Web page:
Author: Antonio Angelino, Labs Product Manager
May, 27th 2015

Learn Cloud Computing with Cloud Academy Labs, and launch your first Amazon EC2 instance

In this Webinar Product Manager & Senior DevOps Engineer Antonio Angelino will show you how to use Cloud Academy Labs to learn Cloud Computing, benefits you can get, and interactive hands-on live demo on AWS.

Antonio will guide you to launch and configure your first Amazon EC2 instance using AWS Management Console.

Use our Hands-on Labs to achieve the practical knowledge that you need through practice and self-perfection. The lab will guide you through the whole process and will notify you for every successful step.

Learn Cloud Computing: introduction

Hi and welcome to this webinar about how to learn Cloud Computing and boost your skills using Cloud Academy Labs. I'm going to talk about the learning model that we adopted here at Cloud Academy and I will explain why getting your hands dirty is so important for any aspiring cloud architect, SysOps or DevOps engineer. I am Antonio Angelino, Labs Product Manager and senior DevOps engineer at Cloud Academy. I have 15 years' experience designing and developing software, 10 years architecting IT infrastructures, and I've also been using and designing cloud infrastructures for five years, using both public and private cloud services.

Cloud Academy was founded in 2013, by a group of cloud-computing experts. Almost all my colleagues and I are cloud-computing experts and engineers, with worldwide-recognized certifications, like the AWS certifications, Cisco, Linux certifications, and so on. Nowadays, we are glad to educate IT professionals, from more than 140 countries around the world. Cloud Academy offers a wide range of solutions for learning how to use cloud-computing technologies and services and get certified.

Cloud Academy Learning Model

We analyzed a lot of cognitive science papers about how people learn, adopting the best learning models and adapting them for the IT world. Our hybrid learning platform uses both interactive and non-interactive learning approaches, in order to maximize the efficiency of the learning process. So we combined the challenge-based learning approach with a passive one and with experiential learning (or learn-by-doing). We're gonna talk about that last approach.

Experiential learning is the process of learning through experience. I like to describe myself as a learn-by-doing evangelist, because experiential learning made me who I am today, and I also use my past experience for improving our lab's product, day by day. Learn-by-doing is also even easier for SysOps and DevOps nowadays, because you don't need to buy servers, routers or switches for practicing. You should not be scared to break the hardware due to wrong configurations, because everything is virtualized.

Cloud Academy allows to learn cloud computing with a full hands-on experience, basically because every time we need to learn something new, we need also to put our knowledge into practice, in order to help our brain to assimilate and memorize it. So, thanks to Cloud Academy Labs, our customers are able to configure and provision cloud infrastructures, using step-by-step guidance and using real-world tools, because each lab experience temporarily provides exclusive access to a specific cloud provider console. Hands-on experience are also highly recommended by Amazon itself, for passing the AWS certifications. There is a specific page inside the AWS website, the "Prepare for AWS Certification" page, where you can find the list of all recommended self-paced labs topics. By opening the index page of our labs product, we provide all lab experiences in order to be prepared for passing the AWS Solutions Architect Certification.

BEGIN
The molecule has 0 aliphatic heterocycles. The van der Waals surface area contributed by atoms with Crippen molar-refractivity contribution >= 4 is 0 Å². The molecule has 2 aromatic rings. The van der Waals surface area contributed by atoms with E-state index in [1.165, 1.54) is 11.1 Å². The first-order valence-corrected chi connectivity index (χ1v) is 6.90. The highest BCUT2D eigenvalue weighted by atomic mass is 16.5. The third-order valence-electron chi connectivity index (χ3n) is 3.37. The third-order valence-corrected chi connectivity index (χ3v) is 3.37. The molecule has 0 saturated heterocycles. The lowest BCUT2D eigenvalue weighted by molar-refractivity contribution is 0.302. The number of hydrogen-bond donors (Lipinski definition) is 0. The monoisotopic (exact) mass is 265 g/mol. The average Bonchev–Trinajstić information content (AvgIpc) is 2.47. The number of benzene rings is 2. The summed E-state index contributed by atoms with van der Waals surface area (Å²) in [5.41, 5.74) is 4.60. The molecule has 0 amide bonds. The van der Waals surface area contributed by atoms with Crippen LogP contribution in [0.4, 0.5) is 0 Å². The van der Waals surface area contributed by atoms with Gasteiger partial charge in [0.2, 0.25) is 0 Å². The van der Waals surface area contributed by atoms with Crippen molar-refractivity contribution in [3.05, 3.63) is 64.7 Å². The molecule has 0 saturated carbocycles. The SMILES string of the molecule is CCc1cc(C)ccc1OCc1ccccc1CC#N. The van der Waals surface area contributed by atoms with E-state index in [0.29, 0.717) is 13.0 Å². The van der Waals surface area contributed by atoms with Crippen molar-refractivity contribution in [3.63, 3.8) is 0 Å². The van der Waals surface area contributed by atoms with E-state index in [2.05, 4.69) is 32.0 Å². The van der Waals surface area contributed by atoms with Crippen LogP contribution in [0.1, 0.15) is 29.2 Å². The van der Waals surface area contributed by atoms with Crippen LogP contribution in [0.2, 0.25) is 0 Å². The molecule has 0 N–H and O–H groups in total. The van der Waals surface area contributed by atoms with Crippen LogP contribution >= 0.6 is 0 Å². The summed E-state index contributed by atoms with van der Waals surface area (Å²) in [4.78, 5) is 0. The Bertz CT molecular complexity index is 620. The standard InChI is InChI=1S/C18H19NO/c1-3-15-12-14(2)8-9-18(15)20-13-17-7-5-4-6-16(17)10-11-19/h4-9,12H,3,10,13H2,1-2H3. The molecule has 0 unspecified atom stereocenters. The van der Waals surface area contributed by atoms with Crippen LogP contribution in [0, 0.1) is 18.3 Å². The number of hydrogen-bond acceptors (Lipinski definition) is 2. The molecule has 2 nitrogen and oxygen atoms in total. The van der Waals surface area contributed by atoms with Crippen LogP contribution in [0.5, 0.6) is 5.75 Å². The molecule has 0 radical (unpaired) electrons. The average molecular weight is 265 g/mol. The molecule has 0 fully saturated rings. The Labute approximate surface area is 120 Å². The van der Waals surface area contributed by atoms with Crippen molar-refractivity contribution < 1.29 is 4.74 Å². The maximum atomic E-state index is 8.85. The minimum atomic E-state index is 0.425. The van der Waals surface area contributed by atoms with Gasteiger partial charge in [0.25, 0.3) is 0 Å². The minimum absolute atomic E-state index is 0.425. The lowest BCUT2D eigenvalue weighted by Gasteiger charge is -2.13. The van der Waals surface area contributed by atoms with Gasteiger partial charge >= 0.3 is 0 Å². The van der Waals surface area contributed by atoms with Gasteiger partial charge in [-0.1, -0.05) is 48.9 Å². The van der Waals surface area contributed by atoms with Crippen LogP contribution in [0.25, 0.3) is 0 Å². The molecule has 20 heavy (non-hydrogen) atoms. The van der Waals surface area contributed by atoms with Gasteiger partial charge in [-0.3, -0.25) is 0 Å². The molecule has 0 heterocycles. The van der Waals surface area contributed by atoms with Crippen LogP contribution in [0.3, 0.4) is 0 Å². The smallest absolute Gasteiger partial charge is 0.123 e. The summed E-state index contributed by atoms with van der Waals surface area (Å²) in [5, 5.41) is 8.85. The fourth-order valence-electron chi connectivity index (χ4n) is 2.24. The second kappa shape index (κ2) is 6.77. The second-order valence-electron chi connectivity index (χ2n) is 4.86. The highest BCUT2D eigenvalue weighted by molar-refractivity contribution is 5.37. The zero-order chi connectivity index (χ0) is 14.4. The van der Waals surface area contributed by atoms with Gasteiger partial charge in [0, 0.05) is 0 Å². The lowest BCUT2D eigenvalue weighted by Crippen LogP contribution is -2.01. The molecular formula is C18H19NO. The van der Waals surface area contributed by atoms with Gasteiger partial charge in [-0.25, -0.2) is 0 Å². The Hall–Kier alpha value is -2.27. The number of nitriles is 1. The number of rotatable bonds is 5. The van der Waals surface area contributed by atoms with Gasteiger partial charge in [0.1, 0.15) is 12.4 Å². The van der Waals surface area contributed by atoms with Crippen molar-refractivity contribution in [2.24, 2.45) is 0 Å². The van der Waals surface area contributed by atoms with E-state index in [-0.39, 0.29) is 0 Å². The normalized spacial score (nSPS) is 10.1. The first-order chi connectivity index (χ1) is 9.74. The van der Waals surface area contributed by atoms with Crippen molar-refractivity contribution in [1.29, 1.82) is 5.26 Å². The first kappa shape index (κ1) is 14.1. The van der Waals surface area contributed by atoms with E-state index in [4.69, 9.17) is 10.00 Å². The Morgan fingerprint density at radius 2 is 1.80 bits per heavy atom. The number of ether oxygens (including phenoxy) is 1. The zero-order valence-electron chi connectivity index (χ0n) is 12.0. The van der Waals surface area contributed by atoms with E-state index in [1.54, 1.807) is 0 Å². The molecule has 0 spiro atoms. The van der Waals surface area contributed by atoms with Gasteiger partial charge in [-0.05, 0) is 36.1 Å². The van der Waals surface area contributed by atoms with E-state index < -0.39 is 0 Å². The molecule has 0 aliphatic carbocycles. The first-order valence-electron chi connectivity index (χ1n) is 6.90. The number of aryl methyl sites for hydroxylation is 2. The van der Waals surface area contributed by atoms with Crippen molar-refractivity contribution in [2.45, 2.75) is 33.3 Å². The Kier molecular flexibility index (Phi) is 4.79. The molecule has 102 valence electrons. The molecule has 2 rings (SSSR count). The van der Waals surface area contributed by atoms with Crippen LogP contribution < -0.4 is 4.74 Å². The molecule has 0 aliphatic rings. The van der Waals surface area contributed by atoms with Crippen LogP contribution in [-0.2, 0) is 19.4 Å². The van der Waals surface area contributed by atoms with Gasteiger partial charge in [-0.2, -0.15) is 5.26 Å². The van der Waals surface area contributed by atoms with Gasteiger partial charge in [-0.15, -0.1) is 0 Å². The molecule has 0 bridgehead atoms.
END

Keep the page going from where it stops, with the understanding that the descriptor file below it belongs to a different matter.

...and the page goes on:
Learn Cloud Computing: How Cloud Academy's Labs Work

Labs are available at, there's a list of all available labs experiences. They are grouped in several sections, and each lab box has a specific image, a title, the provider logo that we will use during the lab experience, the difficulty level of the lab experience, and also the indicator that shows us our progress during the previous lab sessions. If we click on the box, we will open the landing page of the laboratory.

There is a detailed description of the laboratory experience, the list of all steps that we need to complete in order to complete the laboratory experience, and a list of courses that we suggest in order to pass the lab. If you want to start the laboratory, you need to click on the big green button, "Start Laboratory". In a few seconds, the labs platform chooses one of our free lab environments, sets up any needed resource, and creates a student account that we will use for log-in to the provider management console.

Once the lab has loaded there is the title of the lab, the difficulty level, and there are also two important counters. The first one indicates the number of completed steps inside this laboratory experience. The other one is a countdown that indicates how long the session will live. We have over 10,000 users. So we cannot provide unlimited and exclusive access to any member for a specific cloud environment. That's why we limit the access for a specific amount of time.

The lab page is divided into three sections: a step list on the left,  the step documentation (i.e. a detailed documentation, with also some images, screenshots, data-flow diagrams, etc) and the environment info box on the right part. It contains the user name and password that we need to use in order to log into the AWS Management Console. Now you're finally ready to learn cloud computing getting your hands dirty.

How to Create your first Amazon EC2 Instance (Linux)

The goal of the laboratory that I started is create an Amazon EC2 instance, using the Linux AMI, the AWS Linux Operating System image. Let's start by opening the management console of Amazon by clicking the blue button "Open Management Console". A new browser tab appears and we need to provide the same user name and password that we can find in the environment info box. So let's copy the AWS password of our student account and then click on sign-in. We are inside a real AWS account, and we are ready to start our lab.